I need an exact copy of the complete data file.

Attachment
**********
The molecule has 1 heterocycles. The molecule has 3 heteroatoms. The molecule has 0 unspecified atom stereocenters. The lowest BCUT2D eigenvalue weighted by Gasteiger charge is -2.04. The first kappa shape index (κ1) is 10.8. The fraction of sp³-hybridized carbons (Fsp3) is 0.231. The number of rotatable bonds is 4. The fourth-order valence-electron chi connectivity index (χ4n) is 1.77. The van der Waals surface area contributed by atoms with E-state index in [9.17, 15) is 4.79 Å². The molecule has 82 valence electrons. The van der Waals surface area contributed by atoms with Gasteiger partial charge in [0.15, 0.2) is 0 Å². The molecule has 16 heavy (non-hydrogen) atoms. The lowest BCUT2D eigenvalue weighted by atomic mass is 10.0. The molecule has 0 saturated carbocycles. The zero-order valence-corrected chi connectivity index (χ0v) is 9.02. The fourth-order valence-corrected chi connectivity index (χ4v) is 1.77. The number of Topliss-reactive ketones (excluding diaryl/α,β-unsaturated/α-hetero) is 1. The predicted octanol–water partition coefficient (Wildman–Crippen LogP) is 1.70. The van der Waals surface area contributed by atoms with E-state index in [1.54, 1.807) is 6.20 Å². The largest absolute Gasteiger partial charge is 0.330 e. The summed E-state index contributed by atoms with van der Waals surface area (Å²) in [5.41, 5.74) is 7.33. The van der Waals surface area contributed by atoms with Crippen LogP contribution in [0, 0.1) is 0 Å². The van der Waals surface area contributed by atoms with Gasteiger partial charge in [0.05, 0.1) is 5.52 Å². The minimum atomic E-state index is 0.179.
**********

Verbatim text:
The molecule has 1 heterocycles. The molecule has 3 heteroatoms. The molecule has 0 unspecified atom stereocenters. The lowest BCUT2D eigenvalue weighted by Gasteiger charge is -2.04. The first kappa shape index (κ1) is 10.8. The fraction of sp³-hybridized carbons (Fsp3) is 0.231. The number of rotatable bonds is 4. The fourth-order valence-electron chi connectivity index (χ4n) is 1.77. The van der Waals surface area contributed by atoms with E-state index in [9.17, 15) is 4.79 Å². The molecule has 82 valence electrons. The van der Waals surface area contributed by atoms with Gasteiger partial charge in [0.15, 0.2) is 0 Å². The molecule has 16 heavy (non-hydrogen) atoms. The lowest BCUT2D eigenvalue weighted by atomic mass is 10.0. The molecule has 0 saturated carbocycles. The zero-order valence-corrected chi connectivity index (χ0v) is 9.02. The fourth-order valence-corrected chi connectivity index (χ4v) is 1.77. The number of Topliss-reactive ketones (excluding diaryl/α,β-unsaturated/α-hetero) is 1. The predicted octanol–water partition coefficient (Wildman–Crippen LogP) is 1.70. The van der Waals surface area contributed by atoms with E-state index in [1.54, 1.807) is 6.20 Å². The largest absolute Gasteiger partial charge is 0.330 e. The summed E-state index contributed by atoms with van der Waals surface area (Å²) in [5.41, 5.74) is 7.33. The van der Waals surface area contributed by atoms with Crippen LogP contribution in [0, 0.1) is 0 Å². The van der Waals surface area contributed by atoms with Gasteiger partial charge in [0.05, 0.1) is 5.52 Å². The minimum atomic E-state index is 0.179.